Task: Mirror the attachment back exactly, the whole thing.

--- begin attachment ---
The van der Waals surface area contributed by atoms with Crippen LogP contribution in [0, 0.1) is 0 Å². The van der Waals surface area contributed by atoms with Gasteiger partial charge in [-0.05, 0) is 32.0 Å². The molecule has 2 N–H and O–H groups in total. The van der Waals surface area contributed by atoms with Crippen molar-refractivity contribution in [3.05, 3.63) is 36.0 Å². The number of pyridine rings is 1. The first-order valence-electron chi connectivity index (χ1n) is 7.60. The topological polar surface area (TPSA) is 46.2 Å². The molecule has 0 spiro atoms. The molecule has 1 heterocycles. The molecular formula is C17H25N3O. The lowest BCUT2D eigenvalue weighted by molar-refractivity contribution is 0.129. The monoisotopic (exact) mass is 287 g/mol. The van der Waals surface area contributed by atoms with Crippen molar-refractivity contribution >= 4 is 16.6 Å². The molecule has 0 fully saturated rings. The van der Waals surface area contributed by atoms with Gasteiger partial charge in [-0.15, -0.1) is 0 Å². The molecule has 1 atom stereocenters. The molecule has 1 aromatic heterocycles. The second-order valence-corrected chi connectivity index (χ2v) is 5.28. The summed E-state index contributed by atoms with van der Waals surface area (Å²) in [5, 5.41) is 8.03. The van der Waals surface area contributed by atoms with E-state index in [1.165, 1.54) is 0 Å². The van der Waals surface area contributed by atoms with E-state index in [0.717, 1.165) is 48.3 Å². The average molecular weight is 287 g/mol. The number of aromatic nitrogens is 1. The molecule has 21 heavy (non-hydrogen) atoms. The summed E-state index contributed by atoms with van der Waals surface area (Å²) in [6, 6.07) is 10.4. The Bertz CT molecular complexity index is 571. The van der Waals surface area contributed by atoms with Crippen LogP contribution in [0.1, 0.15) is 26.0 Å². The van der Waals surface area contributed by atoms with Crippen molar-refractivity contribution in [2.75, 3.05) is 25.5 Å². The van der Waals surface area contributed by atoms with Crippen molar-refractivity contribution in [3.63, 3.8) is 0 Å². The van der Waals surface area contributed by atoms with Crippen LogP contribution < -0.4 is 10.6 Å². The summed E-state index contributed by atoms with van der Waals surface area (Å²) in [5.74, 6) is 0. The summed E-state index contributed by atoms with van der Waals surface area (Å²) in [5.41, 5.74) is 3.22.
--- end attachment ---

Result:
The van der Waals surface area contributed by atoms with Crippen LogP contribution in [0, 0.1) is 0 Å². The van der Waals surface area contributed by atoms with Gasteiger partial charge in [-0.05, 0) is 32.0 Å². The molecule has 2 N–H and O–H groups in total. The van der Waals surface area contributed by atoms with Crippen molar-refractivity contribution in [3.05, 3.63) is 36.0 Å². The number of pyridine rings is 1. The first-order valence-electron chi connectivity index (χ1n) is 7.60. The topological polar surface area (TPSA) is 46.2 Å². The molecule has 0 spiro atoms. The molecule has 1 heterocycles. The molecular formula is C17H25N3O. The lowest BCUT2D eigenvalue weighted by molar-refractivity contribution is 0.129. The monoisotopic (exact) mass is 287 g/mol. The van der Waals surface area contributed by atoms with Crippen molar-refractivity contribution >= 4 is 16.6 Å². The molecule has 0 fully saturated rings. The van der Waals surface area contributed by atoms with Gasteiger partial charge in [-0.15, -0.1) is 0 Å². The molecule has 1 atom stereocenters. The molecule has 1 aromatic heterocycles. The second-order valence-corrected chi connectivity index (χ2v) is 5.28. The summed E-state index contributed by atoms with van der Waals surface area (Å²) in [5, 5.41) is 8.03. The van der Waals surface area contributed by atoms with E-state index in [1.165, 1.54) is 0 Å². The van der Waals surface area contributed by atoms with E-state index in [0.717, 1.165) is 48.3 Å². The average molecular weight is 287 g/mol. The number of aromatic nitrogens is 1. The molecule has 21 heavy (non-hydrogen) atoms. The summed E-state index contributed by atoms with van der Waals surface area (Å²) in [6, 6.07) is 10.4. The Bertz CT molecular complexity index is 571. The van der Waals surface area contributed by atoms with Crippen LogP contribution in [0.1, 0.15) is 26.0 Å². The van der Waals surface area contributed by atoms with Crippen molar-refractivity contribution in [2.75, 3.05) is 25.5 Å². The van der Waals surface area contributed by atoms with Crippen molar-refractivity contribution in [3.63, 3.8) is 0 Å². The van der Waals surface area contributed by atoms with Crippen LogP contribution < -0.4 is 10.6 Å². The summed E-state index contributed by atoms with van der Waals surface area (Å²) in [5.74, 6) is 0. The summed E-state index contributed by atoms with van der Waals surface area (Å²) in [5.41, 5.74) is 3.22.